David Talbot's Christmas column
David Talbot, the Chronicle's new columnist, writes a Christmas column:
Joseph and Mary, the parents of Jesus, had to register too. That’s why they were forced to make the grueling 90-mile journey from their home in Nazareth through the Judean wilderness to Bethlehem, despite the fact that Mary was about to give birth to her extraordinary child. By the order of Caesar Augustus, the Roman ruler who needed more tax revenue to vastly expand his empire, all imperial subjects had to register in their ancestral towns. And so the baby Jesus came into the world in a cave used for sheltering donkeys and sheep, the only place the family could find to bed down.
The above is the first paragraph of the column. Is he a Christian or is he simply using the birth of Jesus as a rhetorical device in a column opposing the registration of Muslims in the United States? If so it's unlikely to be effective with the Chronicle's secular readers.
This narrative about the birth of Jesus---a virgin birth, at that!---seems to be a myth created, like the gospels themselves, long after Jesus lived. The only non-Christian source we have that Jesus was a real person is Roman historian Josephus.
Of course the idea that Muslims in the United States should be registered is completely unacceptable and surely unconstitutional, though the Supreme Court President Trump creates may have a different view.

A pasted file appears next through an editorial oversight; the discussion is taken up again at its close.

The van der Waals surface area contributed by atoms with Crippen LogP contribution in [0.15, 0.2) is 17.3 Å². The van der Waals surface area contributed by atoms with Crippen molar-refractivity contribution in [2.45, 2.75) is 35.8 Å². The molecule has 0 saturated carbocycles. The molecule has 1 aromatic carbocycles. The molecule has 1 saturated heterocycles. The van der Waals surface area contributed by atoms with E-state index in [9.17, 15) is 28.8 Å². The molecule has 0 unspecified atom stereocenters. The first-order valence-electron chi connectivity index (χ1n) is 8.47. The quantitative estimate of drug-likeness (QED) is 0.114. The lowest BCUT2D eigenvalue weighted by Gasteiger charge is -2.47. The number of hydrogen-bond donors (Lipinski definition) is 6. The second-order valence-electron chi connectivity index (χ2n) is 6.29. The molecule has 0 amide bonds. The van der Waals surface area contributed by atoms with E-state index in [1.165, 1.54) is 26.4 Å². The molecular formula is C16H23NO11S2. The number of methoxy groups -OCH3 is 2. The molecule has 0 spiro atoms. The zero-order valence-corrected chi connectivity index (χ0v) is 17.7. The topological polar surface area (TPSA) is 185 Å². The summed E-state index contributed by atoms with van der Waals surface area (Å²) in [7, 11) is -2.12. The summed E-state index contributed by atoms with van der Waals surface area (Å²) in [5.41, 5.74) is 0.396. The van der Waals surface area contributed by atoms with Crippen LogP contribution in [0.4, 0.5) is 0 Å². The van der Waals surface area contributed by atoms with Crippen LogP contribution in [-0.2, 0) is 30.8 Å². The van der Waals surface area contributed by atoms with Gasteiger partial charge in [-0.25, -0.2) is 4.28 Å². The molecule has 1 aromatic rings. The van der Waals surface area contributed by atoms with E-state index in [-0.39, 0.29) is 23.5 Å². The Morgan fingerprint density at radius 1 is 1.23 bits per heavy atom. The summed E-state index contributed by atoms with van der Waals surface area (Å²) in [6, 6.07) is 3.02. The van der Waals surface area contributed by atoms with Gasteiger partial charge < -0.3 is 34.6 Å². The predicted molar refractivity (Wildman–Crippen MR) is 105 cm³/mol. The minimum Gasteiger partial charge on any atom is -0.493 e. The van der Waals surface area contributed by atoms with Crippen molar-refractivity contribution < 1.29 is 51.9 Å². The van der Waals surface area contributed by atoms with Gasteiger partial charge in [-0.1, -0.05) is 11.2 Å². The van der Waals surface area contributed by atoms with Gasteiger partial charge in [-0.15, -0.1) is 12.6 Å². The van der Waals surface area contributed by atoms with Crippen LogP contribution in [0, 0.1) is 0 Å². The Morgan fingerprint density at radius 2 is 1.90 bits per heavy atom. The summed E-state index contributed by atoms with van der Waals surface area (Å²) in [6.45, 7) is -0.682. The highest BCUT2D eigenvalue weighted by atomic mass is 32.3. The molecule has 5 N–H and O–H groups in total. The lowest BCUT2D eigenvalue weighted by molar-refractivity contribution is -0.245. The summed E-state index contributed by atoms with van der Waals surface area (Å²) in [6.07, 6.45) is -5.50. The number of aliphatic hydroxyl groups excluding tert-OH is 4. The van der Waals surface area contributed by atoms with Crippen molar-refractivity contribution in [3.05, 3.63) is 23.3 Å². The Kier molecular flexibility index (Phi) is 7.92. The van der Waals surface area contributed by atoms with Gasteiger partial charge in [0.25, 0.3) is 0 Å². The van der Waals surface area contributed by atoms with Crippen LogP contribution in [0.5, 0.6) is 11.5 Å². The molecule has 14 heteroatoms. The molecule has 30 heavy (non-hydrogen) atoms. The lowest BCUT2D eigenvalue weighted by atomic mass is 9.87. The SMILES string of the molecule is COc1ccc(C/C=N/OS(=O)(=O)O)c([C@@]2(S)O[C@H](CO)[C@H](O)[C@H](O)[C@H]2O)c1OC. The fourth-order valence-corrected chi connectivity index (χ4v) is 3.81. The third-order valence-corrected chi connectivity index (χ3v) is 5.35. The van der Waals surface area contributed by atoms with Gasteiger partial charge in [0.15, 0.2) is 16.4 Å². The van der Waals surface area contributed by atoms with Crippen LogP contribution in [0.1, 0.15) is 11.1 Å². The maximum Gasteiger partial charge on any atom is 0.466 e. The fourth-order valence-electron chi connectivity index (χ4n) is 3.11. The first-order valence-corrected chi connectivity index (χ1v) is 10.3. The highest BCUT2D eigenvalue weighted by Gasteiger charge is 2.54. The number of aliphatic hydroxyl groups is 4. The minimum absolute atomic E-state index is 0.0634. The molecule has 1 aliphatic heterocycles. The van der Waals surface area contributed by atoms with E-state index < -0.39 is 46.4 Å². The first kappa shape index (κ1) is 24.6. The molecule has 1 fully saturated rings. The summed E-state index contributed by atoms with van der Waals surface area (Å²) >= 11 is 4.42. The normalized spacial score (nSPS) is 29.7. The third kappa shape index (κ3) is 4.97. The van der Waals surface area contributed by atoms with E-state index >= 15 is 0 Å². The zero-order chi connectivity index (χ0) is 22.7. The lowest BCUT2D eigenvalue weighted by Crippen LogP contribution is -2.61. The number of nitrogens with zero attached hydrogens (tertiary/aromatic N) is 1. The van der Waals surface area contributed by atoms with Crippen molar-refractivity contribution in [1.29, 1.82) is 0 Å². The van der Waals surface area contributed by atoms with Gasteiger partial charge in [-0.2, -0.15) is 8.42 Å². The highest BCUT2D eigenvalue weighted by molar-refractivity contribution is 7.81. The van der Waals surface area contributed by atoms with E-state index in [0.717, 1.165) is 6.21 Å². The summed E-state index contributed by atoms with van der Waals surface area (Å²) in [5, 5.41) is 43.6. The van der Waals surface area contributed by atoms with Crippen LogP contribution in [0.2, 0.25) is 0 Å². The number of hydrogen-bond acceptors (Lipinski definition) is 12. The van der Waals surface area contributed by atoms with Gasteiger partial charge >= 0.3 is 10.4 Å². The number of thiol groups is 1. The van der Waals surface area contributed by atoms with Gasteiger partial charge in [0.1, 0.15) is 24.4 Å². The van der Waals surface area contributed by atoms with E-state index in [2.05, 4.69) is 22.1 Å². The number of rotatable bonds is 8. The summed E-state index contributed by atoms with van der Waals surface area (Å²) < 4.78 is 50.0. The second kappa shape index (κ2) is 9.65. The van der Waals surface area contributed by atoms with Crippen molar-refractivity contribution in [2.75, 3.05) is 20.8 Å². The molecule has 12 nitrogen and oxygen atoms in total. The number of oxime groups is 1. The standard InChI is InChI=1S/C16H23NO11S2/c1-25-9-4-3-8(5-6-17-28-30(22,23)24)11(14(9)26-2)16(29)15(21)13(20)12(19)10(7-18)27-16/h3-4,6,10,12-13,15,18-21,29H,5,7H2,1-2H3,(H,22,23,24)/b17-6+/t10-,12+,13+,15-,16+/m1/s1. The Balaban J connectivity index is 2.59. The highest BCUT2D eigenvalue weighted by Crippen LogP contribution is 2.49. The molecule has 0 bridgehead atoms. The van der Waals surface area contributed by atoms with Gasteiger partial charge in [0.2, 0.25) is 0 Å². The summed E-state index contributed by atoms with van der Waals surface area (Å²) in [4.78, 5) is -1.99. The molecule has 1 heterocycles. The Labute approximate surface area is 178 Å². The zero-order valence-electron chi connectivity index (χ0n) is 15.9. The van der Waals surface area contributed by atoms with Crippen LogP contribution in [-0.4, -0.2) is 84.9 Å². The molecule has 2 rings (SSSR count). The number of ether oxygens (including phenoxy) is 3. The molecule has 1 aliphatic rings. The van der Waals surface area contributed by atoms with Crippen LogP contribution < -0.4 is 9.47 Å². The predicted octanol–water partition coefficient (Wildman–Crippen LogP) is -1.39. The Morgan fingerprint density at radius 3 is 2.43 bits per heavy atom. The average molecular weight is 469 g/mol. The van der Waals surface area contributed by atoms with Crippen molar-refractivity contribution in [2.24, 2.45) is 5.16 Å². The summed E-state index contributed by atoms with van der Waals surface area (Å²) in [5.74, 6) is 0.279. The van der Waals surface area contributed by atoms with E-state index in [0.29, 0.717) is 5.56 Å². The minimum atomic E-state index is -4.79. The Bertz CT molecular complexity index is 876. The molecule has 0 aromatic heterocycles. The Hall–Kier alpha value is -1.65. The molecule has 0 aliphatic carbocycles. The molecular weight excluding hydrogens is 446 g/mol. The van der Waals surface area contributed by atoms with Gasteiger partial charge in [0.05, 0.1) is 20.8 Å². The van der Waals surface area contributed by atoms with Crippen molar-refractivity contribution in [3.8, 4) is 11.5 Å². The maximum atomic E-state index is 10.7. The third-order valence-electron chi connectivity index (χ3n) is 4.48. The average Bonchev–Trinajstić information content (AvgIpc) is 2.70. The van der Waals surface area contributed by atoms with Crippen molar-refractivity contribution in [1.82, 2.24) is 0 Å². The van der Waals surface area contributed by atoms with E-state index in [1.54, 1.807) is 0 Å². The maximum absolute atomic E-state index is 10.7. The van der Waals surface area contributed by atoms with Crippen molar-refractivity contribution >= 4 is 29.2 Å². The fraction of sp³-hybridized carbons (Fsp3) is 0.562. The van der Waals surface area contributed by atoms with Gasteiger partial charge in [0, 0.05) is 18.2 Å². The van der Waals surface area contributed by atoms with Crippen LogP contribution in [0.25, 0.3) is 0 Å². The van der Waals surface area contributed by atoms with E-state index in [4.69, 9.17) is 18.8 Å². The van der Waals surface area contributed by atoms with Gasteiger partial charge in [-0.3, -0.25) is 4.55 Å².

Talbot hammers representatives from the tech industry for not bringing up the issue during their recent meeting with Trump. An "update" appended to the online version of Talbot's column: "As the Chronicle went to press, it was reported that Google, Apple and Uber also stated they would not help build a Muslim registry."
Like his pledge to lock up Hillary, this is a notion that Trump is unlikely to follow up on. It was probably just red meat thrown to the rubes during the campaign.
But the problem with Talbot's approach here is similar to that many liberals in the US have: he leaves out the context. Though it's a small minority of Muslims who commit terrorism, those attacks are cumulatively damaging.
Islamic terrorism is not an existential threat to the country, but the recent acts of "individual terrorism" by Muslim fanatics do serious political damage, creating the context for Trump's Islamophobic remarks. See US media and jihad.
Even though this attack last night happened in Berlin, its effects will be worldwide.
Part of the context: Give Islam the Book of Mormon test.